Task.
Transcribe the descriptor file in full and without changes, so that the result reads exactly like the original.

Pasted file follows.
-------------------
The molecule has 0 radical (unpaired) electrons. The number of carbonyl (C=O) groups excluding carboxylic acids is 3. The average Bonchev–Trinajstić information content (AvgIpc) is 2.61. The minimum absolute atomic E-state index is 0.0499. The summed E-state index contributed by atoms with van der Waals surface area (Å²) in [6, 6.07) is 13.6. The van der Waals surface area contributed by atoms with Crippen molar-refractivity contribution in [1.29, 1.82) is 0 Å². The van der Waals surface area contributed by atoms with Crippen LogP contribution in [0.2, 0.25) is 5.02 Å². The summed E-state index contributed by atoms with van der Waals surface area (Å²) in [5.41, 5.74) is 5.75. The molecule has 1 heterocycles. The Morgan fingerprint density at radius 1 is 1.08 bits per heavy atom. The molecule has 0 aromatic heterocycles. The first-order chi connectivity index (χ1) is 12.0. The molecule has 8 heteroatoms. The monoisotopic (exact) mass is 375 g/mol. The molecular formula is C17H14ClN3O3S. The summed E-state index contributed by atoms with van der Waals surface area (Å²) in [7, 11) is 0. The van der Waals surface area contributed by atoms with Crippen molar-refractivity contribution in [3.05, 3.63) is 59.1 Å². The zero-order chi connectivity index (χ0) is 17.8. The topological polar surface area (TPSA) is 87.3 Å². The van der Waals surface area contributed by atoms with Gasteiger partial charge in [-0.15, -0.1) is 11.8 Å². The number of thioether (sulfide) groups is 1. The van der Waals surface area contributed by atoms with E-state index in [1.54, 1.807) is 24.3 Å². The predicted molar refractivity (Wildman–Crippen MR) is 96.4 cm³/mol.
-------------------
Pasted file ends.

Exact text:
The molecule has 0 radical (unpaired) electrons. The number of carbonyl (C=O) groups excluding carboxylic acids is 3. The average Bonchev–Trinajstić information content (AvgIpc) is 2.61. The minimum absolute atomic E-state index is 0.0499. The summed E-state index contributed by atoms with van der Waals surface area (Å²) in [6, 6.07) is 13.6. The van der Waals surface area contributed by atoms with Crippen molar-refractivity contribution in [1.29, 1.82) is 0 Å². The van der Waals surface area contributed by atoms with Crippen LogP contribution in [0.2, 0.25) is 5.02 Å². The summed E-state index contributed by atoms with van der Waals surface area (Å²) in [5.41, 5.74) is 5.75. The molecule has 1 heterocycles. The Morgan fingerprint density at radius 1 is 1.08 bits per heavy atom. The molecule has 0 aromatic heterocycles. The first-order chi connectivity index (χ1) is 12.0. The molecule has 8 heteroatoms. The monoisotopic (exact) mass is 375 g/mol. The molecular formula is C17H14ClN3O3S. The summed E-state index contributed by atoms with van der Waals surface area (Å²) in [7, 11) is 0. The van der Waals surface area contributed by atoms with Crippen molar-refractivity contribution in [3.05, 3.63) is 59.1 Å². The zero-order chi connectivity index (χ0) is 17.8. The topological polar surface area (TPSA) is 87.3 Å². The van der Waals surface area contributed by atoms with Gasteiger partial charge in [-0.15, -0.1) is 11.8 Å². The number of thioether (sulfide) groups is 1. The van der Waals surface area contributed by atoms with E-state index in [1.54, 1.807) is 24.3 Å². The predicted molar refractivity (Wildman–Crippen MR) is 96.4 cm³/mol.